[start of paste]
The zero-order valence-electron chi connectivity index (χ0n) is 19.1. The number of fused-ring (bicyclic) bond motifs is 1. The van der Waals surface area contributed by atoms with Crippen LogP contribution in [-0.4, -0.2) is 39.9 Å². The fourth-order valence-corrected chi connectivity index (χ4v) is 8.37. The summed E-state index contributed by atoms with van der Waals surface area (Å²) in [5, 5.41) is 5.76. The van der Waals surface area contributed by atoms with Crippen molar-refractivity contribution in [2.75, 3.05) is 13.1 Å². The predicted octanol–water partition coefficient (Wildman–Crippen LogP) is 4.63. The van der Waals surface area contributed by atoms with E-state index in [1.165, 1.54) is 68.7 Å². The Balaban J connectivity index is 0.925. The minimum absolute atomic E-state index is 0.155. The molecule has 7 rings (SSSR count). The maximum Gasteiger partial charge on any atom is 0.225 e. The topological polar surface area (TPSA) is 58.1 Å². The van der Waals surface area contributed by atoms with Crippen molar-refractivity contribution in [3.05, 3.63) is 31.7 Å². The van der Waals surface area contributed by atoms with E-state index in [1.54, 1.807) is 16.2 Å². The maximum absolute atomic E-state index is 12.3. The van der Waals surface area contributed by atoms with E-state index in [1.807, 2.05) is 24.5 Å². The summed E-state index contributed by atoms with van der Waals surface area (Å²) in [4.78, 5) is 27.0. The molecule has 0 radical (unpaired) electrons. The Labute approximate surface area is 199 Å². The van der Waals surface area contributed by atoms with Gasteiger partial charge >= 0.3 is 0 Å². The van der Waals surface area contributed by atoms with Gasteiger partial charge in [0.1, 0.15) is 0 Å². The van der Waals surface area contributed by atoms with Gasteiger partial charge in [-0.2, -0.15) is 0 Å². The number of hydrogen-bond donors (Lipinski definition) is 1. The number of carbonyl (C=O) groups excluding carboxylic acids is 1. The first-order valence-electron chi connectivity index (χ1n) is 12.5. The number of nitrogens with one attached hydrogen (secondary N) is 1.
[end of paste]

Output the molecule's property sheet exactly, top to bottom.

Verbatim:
The zero-order valence-electron chi connectivity index (χ0n) is 19.1. The number of fused-ring (bicyclic) bond motifs is 1. The van der Waals surface area contributed by atoms with Crippen LogP contribution in [-0.4, -0.2) is 39.9 Å². The fourth-order valence-corrected chi connectivity index (χ4v) is 8.37. The summed E-state index contributed by atoms with van der Waals surface area (Å²) in [5, 5.41) is 5.76. The van der Waals surface area contributed by atoms with Crippen molar-refractivity contribution in [2.75, 3.05) is 13.1 Å². The predicted octanol–water partition coefficient (Wildman–Crippen LogP) is 4.63. The van der Waals surface area contributed by atoms with E-state index in [1.165, 1.54) is 68.7 Å². The Balaban J connectivity index is 0.925. The minimum absolute atomic E-state index is 0.155. The molecule has 7 rings (SSSR count). The maximum Gasteiger partial charge on any atom is 0.225 e. The topological polar surface area (TPSA) is 58.1 Å². The van der Waals surface area contributed by atoms with Crippen molar-refractivity contribution in [3.05, 3.63) is 31.7 Å². The van der Waals surface area contributed by atoms with E-state index in [1.54, 1.807) is 16.2 Å². The maximum absolute atomic E-state index is 12.3. The van der Waals surface area contributed by atoms with E-state index in [1.807, 2.05) is 24.5 Å². The summed E-state index contributed by atoms with van der Waals surface area (Å²) in [4.78, 5) is 27.0. The molecule has 0 radical (unpaired) electrons. The Labute approximate surface area is 199 Å². The van der Waals surface area contributed by atoms with Gasteiger partial charge >= 0.3 is 0 Å². The van der Waals surface area contributed by atoms with Gasteiger partial charge in [0.1, 0.15) is 0 Å². The van der Waals surface area contributed by atoms with Gasteiger partial charge in [-0.2, -0.15) is 0 Å². The number of hydrogen-bond donors (Lipinski definition) is 1. The number of carbonyl (C=O) groups excluding carboxylic acids is 1. The first-order valence-electron chi connectivity index (χ1n) is 12.5. The number of nitrogens with one attached hydrogen (secondary N) is 1.